Women’s services are pro-women; this has sometimes been misconstrued as meaning “anti-men” but this is not the case.
Women’s services, run by women for women, provide a safe and sensitive place for women to gain a feeling of control over their lives. They enable women to be a part of the movement for social change in the attitudes about women and children, which lead to violence and homelessness. Women’s services recognise the reality of violence against women and seek to challenge and eliminate that violence, and whilst providing services directly to women and children, many of our community education programs and community development programs are also accessible to men.
How did women’s services develop?
Women’s services, specifically refuges and support services for women and children escaping male violence, were established in the 1970s as a direct result of the women’s liberation movement’s identification of the nature and extent of violence against women. Domestic violence and rape were found to have been experienced by many women.
Mainstream welfare, legal and social services had failed to recognise the reality of many women’s lives and thus had failed to alleviate the hardships experienced by women and children living with and / or escaping violence. Existing agencies and structures did not provide adequate protection and support to women and children, and certainly did nothing to challenge the continuation of violence against women and the silence surrounding it. Women’s experiences were largely invisible and ignored.
At the instigation of women’s activists and survivors of violence, women’s services were established. Their aim: to provide support and services which meet the specific needs of the women and children who have experienced violence.
Safety and Security
The knowledge gained from the experiences of women and children escaping violence led to an understanding of violence against women; a crime that results from the inequality in economic and social power between men and women in society. Therefore women’s and children’s homelessness – a common result of violence against women and children – is also significantly related to gender.
1. WESNET supports services which focus on the needs of homeless women and children and those facing violence, and which employ women to work with and support them.
Emotional and physical safety and security are often the immediate needs of women and
children escaping violence, and for women seeking accommodation for other reasons, such as mental health problems, drug and alcohol problems and poverty.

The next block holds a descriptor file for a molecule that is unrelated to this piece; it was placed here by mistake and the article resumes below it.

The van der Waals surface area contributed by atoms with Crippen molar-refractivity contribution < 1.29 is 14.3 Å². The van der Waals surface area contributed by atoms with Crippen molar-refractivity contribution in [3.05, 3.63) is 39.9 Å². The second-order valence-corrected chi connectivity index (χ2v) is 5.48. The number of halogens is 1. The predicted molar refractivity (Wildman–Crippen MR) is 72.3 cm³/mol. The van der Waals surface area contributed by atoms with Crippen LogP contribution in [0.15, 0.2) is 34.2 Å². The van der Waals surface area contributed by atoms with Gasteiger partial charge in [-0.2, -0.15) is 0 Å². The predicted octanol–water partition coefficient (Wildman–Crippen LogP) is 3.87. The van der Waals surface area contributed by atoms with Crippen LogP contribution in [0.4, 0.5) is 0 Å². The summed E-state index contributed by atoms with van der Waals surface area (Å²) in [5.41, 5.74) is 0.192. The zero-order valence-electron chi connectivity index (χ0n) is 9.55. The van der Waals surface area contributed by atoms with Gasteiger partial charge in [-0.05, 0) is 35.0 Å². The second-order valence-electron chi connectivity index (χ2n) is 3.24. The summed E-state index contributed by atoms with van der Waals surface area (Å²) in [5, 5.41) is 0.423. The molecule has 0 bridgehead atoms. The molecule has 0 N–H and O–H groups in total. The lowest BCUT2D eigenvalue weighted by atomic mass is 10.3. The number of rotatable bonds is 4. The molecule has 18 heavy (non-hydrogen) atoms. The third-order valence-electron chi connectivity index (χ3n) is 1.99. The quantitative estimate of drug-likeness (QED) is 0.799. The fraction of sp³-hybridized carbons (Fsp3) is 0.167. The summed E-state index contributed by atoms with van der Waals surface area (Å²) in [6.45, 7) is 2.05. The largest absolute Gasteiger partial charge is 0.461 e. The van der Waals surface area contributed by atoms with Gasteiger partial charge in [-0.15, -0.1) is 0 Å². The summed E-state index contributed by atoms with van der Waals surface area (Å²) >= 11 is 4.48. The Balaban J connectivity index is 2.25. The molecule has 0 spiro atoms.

WESNET believes women in these situations feel safer and more secure where they share accommodation or communal space with other women and are supported by women workers. This is also true of medium-term and halfway houses, which offer special services to women leaving fully supported accommodation. In these services, women workers provide a high level of understanding, support and power sharing which enables women to make their own decisions; the workers assist them, and, where appropriate, advocate for them and their children in dealing with bureaucratic and social institutions, such as the law and police.
Women’s services enable women to come together to share their experiences, to overcome isolation, to explore feelings and options, to support each other and to help each other make positive changes in their lives.
WESNET believes there is ample anecdotal evidence of the value that women clients of SAAP women’s services place on these services, due to their focus on women and children and their use of women workers.
WESNET would support research into the service models that can best meet users’ needs into the next century.
2. Equal Opportunities in Employment
Women’s services have continued to develop and implement equal employment opportunity processes – employing women from diverse backgrounds and with diverse skills and qualifications – some workers in these services are former service users themselves. This greatly enhances the quality of service provision to women, particularly indigenous women, NESB women and those with specific needs. Women working in women’s services have contributed to the development of the skills and knowledge utilised in the provision of all human services.
3. WESNET supports the need for confidentiality of service location and of personal information regarding clients obtained by the service.
Confidentiality is a critical aspect of women’s services – it assists women and children to feel secure in their use of such services. There is an expectation from women’s services that other agencies and people will maintain the confidentiality of location and client information. Women’s services also expect other agencies to respect the women only nature of our services – by sending women workers/officers where possible to those women’s services premises whose location is confidential.
4. WESNET supports women only management committees as most appropriate to women and children focussed services and to services employing women only.
This gives women the opportunity to explore management styles that develop women-andchildren-
friendly processes, a new experience for many women and children. It ensures that the focus of the service remains on the women who access it. It also enhances the general scrutiny of women’s services.
Revised and adopted February 2006.